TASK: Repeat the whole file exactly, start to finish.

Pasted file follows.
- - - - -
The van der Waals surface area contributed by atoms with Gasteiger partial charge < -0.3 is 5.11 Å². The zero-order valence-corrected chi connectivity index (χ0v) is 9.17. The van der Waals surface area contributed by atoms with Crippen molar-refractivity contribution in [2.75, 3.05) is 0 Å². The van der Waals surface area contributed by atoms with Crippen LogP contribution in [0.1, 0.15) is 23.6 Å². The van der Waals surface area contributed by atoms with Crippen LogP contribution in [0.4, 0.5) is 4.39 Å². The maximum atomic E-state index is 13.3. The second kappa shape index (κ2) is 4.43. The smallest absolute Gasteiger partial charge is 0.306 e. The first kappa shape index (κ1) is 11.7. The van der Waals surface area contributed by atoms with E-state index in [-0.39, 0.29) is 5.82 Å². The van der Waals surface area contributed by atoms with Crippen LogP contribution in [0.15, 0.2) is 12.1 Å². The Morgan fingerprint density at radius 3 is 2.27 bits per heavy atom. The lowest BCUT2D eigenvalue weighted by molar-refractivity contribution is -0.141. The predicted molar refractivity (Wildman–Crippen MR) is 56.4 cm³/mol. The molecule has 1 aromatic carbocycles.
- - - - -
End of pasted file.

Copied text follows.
The van der Waals surface area contributed by atoms with Gasteiger partial charge < -0.3 is 5.11 Å². The zero-order valence-corrected chi connectivity index (χ0v) is 9.17. The van der Waals surface area contributed by atoms with Crippen molar-refractivity contribution in [2.75, 3.05) is 0 Å². The van der Waals surface area contributed by atoms with Crippen LogP contribution in [0.1, 0.15) is 23.6 Å². The van der Waals surface area contributed by atoms with Crippen LogP contribution in [0.4, 0.5) is 4.39 Å². The maximum atomic E-state index is 13.3. The second kappa shape index (κ2) is 4.43. The smallest absolute Gasteiger partial charge is 0.306 e. The first kappa shape index (κ1) is 11.7. The van der Waals surface area contributed by atoms with E-state index in [-0.39, 0.29) is 5.82 Å². The van der Waals surface area contributed by atoms with Crippen LogP contribution in [0.15, 0.2) is 12.1 Å². The Morgan fingerprint density at radius 3 is 2.27 bits per heavy atom. The lowest BCUT2D eigenvalue weighted by molar-refractivity contribution is -0.141. The predicted molar refractivity (Wildman–Crippen MR) is 56.4 cm³/mol. The molecule has 1 aromatic carbocycles.